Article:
New Republic - August 5, 2019

"In their fixation on minutiae, the pundit class lost sight of the actual, easy-to-follow narrative."

In August 2017, three men from rural Illinois—members of one of our country’s numerous heavily armed and rather poorly regulated “militias”—drove to Bloomington, Minnesota, just south of Minneapolis, to plant an IED in the Dar al-Farooq Islamic Center. Following their arrest, two of the men admitted their guilt. They had set out from Illinois, they said, determined to scare Muslims into leaving the United States.

The story barely made a ripple in the political press, focused, as it was, on the already routine chaos of Donald Trump’s Washington—the president was engaged in a complicated beef with Senator Richard Blumenthal; Mike Pence was supposedly setting up a “shadow campaign” for 2020; North Korea was maybe going to nuke us. All this squalid executive-branch rancor left the right free to spin the incident before the facts were known. (Shortly after the bombing, Sebastian Gorka, the Breitbart editor turned White House foreign policy adviser, suggested on MSNBC that the attack had been a false flag “propagated by the left.”) The “Unite the Right” rally in Charlottesville would happen a week later, forcing still another news cycle devoted to the president’s response, or nonresponse, to right-wing political violence.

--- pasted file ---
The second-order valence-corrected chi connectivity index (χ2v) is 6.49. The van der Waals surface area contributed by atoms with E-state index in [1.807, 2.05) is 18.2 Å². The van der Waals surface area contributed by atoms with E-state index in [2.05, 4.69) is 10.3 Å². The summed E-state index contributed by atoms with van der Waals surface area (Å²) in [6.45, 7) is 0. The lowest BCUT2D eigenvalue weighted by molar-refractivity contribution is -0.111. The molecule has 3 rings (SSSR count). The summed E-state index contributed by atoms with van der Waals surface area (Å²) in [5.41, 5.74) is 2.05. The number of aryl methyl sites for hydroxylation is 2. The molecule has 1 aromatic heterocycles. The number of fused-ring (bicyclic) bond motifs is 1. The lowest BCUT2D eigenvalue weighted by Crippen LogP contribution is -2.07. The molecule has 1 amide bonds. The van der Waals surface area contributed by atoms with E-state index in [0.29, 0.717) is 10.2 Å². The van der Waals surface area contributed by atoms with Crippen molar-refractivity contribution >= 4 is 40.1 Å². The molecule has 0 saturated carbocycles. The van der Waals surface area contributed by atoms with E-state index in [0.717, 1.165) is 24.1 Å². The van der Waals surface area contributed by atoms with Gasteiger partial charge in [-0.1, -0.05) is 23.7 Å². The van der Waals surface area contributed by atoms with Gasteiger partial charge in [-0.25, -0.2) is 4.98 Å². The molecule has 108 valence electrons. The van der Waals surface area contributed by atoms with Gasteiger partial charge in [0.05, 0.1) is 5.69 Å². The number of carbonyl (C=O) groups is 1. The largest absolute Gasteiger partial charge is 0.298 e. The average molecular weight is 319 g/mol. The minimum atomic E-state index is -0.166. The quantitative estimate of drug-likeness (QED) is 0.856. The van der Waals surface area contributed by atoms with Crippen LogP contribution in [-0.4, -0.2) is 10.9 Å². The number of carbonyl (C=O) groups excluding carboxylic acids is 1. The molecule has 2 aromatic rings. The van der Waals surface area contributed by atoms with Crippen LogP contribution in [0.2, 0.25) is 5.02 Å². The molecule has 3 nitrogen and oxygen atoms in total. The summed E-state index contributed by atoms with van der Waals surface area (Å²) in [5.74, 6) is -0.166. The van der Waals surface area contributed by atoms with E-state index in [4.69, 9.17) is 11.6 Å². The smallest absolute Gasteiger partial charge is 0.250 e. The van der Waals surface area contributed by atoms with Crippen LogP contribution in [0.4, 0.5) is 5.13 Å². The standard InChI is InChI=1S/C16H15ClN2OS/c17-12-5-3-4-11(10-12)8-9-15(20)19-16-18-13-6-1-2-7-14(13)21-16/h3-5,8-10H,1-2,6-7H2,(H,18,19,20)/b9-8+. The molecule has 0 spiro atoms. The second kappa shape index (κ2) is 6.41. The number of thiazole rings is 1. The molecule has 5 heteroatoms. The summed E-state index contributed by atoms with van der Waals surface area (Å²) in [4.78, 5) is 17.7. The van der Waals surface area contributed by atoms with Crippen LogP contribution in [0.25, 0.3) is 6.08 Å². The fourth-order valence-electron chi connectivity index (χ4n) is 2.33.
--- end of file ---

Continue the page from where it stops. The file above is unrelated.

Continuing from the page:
This summer, Trump took aim, on Twitter, at Representatives Alexandria Ocasio-Cortez of New York, Ilhan Omar of Minnesota, Ayanna Pressley of Massachusetts, and Rashida Tlaib of Michigan, who, he said, “originally came from countries whose governments are a complete and total catastrophe, the worst, most corrupt and inept anywhere in the world (if they even have a functioning government at all).”

“Why,” he asked, “don’t they go back and help fix the totally broken and crime infested places from which they came?”

As the fact-checkers noted in their analyses of Trump’s newest “New Low,” only Omar was born in another country. For once, the president took the Pinocchios to heart: He homed in on Omar in a diatribe at a rally in Greenville, North Carolina, a few days later, running through a litany of generically Islamophobic claims until the enthused crowd began chanting, for 13 uninterrupted seconds, “send her back.”

This has now become a familiar refrain—in July, Trump called Representative Elijah Cummings’s Baltimore district a “disgusting, rat and rodent infested mess” and told him to go back there more frequently—but the Greenville rally marked a key shift in that conversation. A political press that had thus far treated Omar mainly as a kook, a naïf, or an extremist suddenly seemed a little nervous. The rally earned comparisons to Nuremberg, though mainly because of the commentariat’s poor grasp of history. (Our own country has had its share of dangerous nativist hysteria, even in Omar’s Minnesota. In 1917, the state legislature created the “Minnesota Commission of Public Safety” to attack Wobblies and Germans, two groups widely suspected of seditious tendencies. The next year, a German farmer was kidnapped and tortured by a mob, before they dumped him in South Dakota and threatened to kill him if he returned. Had the Trump family settled there, rather than in New York City, they could easily have faced such attacks.) ...
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